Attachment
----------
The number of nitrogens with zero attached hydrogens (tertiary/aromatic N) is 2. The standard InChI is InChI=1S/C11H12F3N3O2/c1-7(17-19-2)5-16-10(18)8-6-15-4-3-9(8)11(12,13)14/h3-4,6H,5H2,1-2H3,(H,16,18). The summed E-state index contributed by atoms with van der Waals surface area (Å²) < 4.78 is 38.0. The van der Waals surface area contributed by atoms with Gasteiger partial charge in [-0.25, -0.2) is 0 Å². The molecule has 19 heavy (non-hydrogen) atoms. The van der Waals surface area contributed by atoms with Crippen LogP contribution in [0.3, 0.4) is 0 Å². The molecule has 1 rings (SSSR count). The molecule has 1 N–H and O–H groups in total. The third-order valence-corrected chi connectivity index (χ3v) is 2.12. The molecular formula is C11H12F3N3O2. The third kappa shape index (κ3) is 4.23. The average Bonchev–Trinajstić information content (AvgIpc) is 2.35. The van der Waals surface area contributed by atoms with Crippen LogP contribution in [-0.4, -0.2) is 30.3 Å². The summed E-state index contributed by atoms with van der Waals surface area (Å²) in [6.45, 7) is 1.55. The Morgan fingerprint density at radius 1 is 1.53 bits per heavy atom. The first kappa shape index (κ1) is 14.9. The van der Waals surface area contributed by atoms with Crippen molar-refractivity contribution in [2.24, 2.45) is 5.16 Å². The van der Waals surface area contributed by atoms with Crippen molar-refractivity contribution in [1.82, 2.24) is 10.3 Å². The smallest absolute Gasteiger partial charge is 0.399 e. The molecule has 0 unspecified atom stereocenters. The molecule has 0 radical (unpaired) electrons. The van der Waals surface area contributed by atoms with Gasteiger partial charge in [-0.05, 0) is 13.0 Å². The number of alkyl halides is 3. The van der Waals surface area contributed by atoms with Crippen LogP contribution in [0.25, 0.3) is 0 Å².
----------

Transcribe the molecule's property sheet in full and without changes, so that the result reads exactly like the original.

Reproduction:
The number of nitrogens with zero attached hydrogens (tertiary/aromatic N) is 2. The standard InChI is InChI=1S/C11H12F3N3O2/c1-7(17-19-2)5-16-10(18)8-6-15-4-3-9(8)11(12,13)14/h3-4,6H,5H2,1-2H3,(H,16,18). The summed E-state index contributed by atoms with van der Waals surface area (Å²) < 4.78 is 38.0. The van der Waals surface area contributed by atoms with Gasteiger partial charge in [-0.25, -0.2) is 0 Å². The molecule has 19 heavy (non-hydrogen) atoms. The van der Waals surface area contributed by atoms with Crippen LogP contribution in [0.3, 0.4) is 0 Å². The molecule has 1 rings (SSSR count). The molecule has 1 N–H and O–H groups in total. The third-order valence-corrected chi connectivity index (χ3v) is 2.12. The molecular formula is C11H12F3N3O2. The third kappa shape index (κ3) is 4.23. The average Bonchev–Trinajstić information content (AvgIpc) is 2.35. The van der Waals surface area contributed by atoms with Crippen LogP contribution in [-0.4, -0.2) is 30.3 Å². The summed E-state index contributed by atoms with van der Waals surface area (Å²) in [6.45, 7) is 1.55. The Morgan fingerprint density at radius 1 is 1.53 bits per heavy atom. The first kappa shape index (κ1) is 14.9. The van der Waals surface area contributed by atoms with Crippen molar-refractivity contribution in [2.24, 2.45) is 5.16 Å². The van der Waals surface area contributed by atoms with Crippen molar-refractivity contribution in [1.82, 2.24) is 10.3 Å². The smallest absolute Gasteiger partial charge is 0.399 e. The molecule has 0 unspecified atom stereocenters. The molecule has 0 radical (unpaired) electrons. The van der Waals surface area contributed by atoms with Gasteiger partial charge in [-0.05, 0) is 13.0 Å². The number of alkyl halides is 3. The van der Waals surface area contributed by atoms with Crippen LogP contribution in [0.25, 0.3) is 0 Å².